My training took me about five years and it cost me around £100,000. I have worked ever since I was 16 to pay for it. My parents did help me out and I had an inheritance, but I did odd jobs on the side and worked as a flight instructor to pay for it too. I lived very frugally and had no holidays for five years so that I could put every last penny towards my training.

It was intense. You learn how to fly in zero visibility, using just GPS, tracking and navigational aids. Finally you move from a propeller aircraft to a commercial aircraft, like an Airbus or a Boeing. The theory exams were the most difficult things I’ve ever had to do in my life. For five months, I had no social life. I would live in four-hour slots: four hours sleeping, four hours studying. I wouldn’t ever do that again.

Sometimes I wonder if the training was worth it. For me, at the moment, it probably wasn’t worth it financially. I’m a pilot for a regional airline and I earn just over £30,000 a year.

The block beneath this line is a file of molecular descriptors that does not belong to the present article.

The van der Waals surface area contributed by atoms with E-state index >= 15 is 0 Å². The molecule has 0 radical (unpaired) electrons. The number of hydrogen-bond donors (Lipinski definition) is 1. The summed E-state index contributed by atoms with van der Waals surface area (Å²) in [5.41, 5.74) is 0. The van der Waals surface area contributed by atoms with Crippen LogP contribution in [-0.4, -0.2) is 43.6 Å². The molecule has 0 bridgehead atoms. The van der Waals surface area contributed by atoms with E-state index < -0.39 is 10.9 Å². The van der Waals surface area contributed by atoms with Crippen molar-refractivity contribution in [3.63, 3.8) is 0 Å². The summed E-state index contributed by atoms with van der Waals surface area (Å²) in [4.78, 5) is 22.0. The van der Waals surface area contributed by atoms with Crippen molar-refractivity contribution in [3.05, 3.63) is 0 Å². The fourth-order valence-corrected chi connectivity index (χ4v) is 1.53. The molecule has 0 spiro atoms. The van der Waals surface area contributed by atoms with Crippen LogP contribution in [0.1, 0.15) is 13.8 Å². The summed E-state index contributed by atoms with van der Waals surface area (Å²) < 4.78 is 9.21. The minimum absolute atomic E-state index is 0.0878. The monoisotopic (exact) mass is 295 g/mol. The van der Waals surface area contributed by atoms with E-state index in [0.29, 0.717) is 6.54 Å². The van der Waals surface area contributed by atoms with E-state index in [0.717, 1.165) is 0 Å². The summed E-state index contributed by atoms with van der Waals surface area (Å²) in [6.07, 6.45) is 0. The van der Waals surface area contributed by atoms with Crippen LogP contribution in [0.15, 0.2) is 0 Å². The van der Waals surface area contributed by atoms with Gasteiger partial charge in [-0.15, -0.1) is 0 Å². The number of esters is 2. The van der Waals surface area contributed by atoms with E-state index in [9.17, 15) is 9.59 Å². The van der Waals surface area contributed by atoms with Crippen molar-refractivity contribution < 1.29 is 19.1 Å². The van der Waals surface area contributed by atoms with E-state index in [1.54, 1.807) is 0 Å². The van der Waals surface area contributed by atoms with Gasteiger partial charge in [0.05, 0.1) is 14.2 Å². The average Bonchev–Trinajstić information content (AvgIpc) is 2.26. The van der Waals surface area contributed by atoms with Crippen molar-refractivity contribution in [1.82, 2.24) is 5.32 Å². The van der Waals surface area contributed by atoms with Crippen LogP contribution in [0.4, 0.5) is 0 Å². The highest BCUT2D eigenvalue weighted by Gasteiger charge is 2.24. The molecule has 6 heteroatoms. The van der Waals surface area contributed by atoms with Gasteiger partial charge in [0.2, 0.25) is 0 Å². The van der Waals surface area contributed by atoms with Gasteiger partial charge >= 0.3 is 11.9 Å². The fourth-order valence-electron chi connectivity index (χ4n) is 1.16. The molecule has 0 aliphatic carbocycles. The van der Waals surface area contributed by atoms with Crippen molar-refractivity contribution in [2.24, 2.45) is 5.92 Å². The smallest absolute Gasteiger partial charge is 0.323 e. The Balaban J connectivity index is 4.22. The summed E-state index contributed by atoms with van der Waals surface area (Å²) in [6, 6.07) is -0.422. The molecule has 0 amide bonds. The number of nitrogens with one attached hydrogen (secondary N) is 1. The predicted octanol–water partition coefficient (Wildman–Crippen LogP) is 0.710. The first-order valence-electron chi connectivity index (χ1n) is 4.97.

That’s a pretty low salary for a pilot job – especially when you think about how skilled pilots are and how much work we’ve put in to get to this point. The yearly salary doesn’t cover a third of the cost of the training. The bigger airlines offer more money: British Airways pays pilots a salary of around £90,000, Ryanair is about £70,000 and even EasyJet offers £65,000. It’s quite demoralising knowing that you’ve spent so much money and worked so hard to get paid so poorly.

Initially I just accepted the pay. I needed an airline job – your first one is really hard to get straight out of flight training. I had worked so hard and I just wanted to fly. I do look at other airlines and think: why are those pilots getting paid so much more money? They have bigger, more modern aircraft which are more fun to fly, so why am I getting paid so poorly? Money is the reason that a lot of people leave smaller airlines to go work for the big boys.

But at the moment, this job works for me. I like the lifestyle. I live a six-minute drive away from the airport and I can turn up 20 minutes before departure; that’s unheard of for the big airline pilots. You are also away a lot if you work for one of the big airlines. I’m home every night. Even with my late shift, I’m home for dinner at 9pm. So I’m happy at the moment. I work two flights a day, five days a week. If I have a morning shift, I’ll start at six o’clock and I’ll be home by 11.30am. That’s quite a nice little lifestyle.